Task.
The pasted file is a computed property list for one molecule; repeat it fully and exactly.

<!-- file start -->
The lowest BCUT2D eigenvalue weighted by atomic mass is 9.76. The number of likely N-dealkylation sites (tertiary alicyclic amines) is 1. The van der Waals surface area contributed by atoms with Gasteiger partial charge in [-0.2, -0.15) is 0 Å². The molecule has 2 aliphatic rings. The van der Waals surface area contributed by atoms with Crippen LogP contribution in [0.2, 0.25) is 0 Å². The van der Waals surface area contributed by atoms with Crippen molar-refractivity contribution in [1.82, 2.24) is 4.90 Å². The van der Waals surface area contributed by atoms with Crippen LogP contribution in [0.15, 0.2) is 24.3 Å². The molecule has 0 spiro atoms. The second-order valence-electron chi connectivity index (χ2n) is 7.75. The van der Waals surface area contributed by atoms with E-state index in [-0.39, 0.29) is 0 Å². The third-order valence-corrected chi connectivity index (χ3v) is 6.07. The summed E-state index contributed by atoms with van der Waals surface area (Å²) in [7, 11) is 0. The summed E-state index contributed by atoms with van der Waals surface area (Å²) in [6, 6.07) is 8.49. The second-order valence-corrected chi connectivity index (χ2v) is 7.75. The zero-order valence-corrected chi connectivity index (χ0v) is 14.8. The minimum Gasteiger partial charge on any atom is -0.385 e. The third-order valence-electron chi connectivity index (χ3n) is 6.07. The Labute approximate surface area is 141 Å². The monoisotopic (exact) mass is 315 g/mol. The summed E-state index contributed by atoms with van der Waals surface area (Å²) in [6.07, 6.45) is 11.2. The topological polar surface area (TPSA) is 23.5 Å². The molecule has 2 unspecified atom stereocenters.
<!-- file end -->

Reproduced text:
The lowest BCUT2D eigenvalue weighted by atomic mass is 9.76. The number of likely N-dealkylation sites (tertiary alicyclic amines) is 1. The van der Waals surface area contributed by atoms with Gasteiger partial charge in [-0.2, -0.15) is 0 Å². The molecule has 2 aliphatic rings. The van der Waals surface area contributed by atoms with Crippen LogP contribution in [0.2, 0.25) is 0 Å². The van der Waals surface area contributed by atoms with Crippen molar-refractivity contribution in [1.82, 2.24) is 4.90 Å². The van der Waals surface area contributed by atoms with Crippen LogP contribution in [0.15, 0.2) is 24.3 Å². The molecule has 0 spiro atoms. The second-order valence-electron chi connectivity index (χ2n) is 7.75. The van der Waals surface area contributed by atoms with E-state index in [-0.39, 0.29) is 0 Å². The third-order valence-corrected chi connectivity index (χ3v) is 6.07. The summed E-state index contributed by atoms with van der Waals surface area (Å²) in [7, 11) is 0. The summed E-state index contributed by atoms with van der Waals surface area (Å²) in [6, 6.07) is 8.49. The second-order valence-corrected chi connectivity index (χ2v) is 7.75. The zero-order valence-corrected chi connectivity index (χ0v) is 14.8. The minimum Gasteiger partial charge on any atom is -0.385 e. The third-order valence-electron chi connectivity index (χ3n) is 6.07. The Labute approximate surface area is 141 Å². The monoisotopic (exact) mass is 315 g/mol. The summed E-state index contributed by atoms with van der Waals surface area (Å²) in [6.07, 6.45) is 11.2. The topological polar surface area (TPSA) is 23.5 Å². The molecule has 2 unspecified atom stereocenters.